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Ann N Y Acad Sci. 2004 Jun;1022:76-80.

Role of cell-free plasma DNA as a diagnostic marker for prostate cancer.

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Department of Urology, Guy's Hospital, London, England.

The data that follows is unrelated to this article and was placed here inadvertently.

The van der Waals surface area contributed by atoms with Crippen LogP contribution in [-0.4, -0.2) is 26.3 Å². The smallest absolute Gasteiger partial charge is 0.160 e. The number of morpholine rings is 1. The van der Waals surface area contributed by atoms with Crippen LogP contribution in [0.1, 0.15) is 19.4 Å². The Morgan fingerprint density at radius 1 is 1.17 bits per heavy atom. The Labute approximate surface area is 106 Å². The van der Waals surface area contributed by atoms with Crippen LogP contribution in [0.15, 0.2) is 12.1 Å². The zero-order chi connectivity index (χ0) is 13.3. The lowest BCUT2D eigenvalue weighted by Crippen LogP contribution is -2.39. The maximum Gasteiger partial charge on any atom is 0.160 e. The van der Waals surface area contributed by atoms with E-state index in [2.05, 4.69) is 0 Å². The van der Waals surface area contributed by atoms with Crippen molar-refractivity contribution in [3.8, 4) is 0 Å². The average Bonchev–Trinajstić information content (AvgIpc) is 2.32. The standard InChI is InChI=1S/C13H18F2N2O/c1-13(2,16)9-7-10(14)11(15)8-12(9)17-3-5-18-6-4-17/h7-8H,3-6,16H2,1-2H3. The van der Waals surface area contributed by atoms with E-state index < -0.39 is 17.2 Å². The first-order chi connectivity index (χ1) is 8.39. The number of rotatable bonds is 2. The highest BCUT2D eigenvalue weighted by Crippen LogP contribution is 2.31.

Recent evidence has shown elevated levels of cell-free plasma DNA in cancer patients. The aim of the present study was to quantify and compare the levels of cell-free plasma DNA in patients with prostate cancer, prostatic intraepithelial neoplasia (PIN), and benign prostatic hypertrophy (BPH) to examine if it offered a useful diagnostic test. Blood samples were obtained from 37 patients attending a clinic for prostate biopsies. Samples were taken prior to biopsy, within 1 hour of the biopsy, and then 2 weeks later. DNA was extracted using a QIAamp blood kit (Qiagen) and plasma DNA measured, in genome equivalents/milliliter plasma (GE/mL), using real-time quantitative PCR for the beta-globin gene. Prior to biopsy, plasma DNA concentration in BPH patients was 936 GE/mL (median; range: 633-2074 GE/mL), while cancer and PIN patients had significantly higher levels of DNA at 1734 GE/mL (median; range: 351-3131 GE/mL; P = 0.01) and 1780 GE/mL (median; range: 1514-2732 GE/mL; P = 0.04), respectively. Comparison of plasma DNA concentration before and after biopsy showed that 60 minutes after biopsy values were significantly higher in both BPH (1494 GE/mL; range: 613-2522 GE/mL; P = 0.029) and cancer (2758; range: 1498-5226 GE/mL; P = 0.007) patients. ROC analysis of the data indicated a sensitivity of 85% and a specificity of 73% when DNA concentration of 1000 GE/mL was taken as an indicator of malignancy or PIN. The data suggest that quantification of cell-free plasma DNA may have an important diagnostic role in distinguishing benign and malignant prostate disease.

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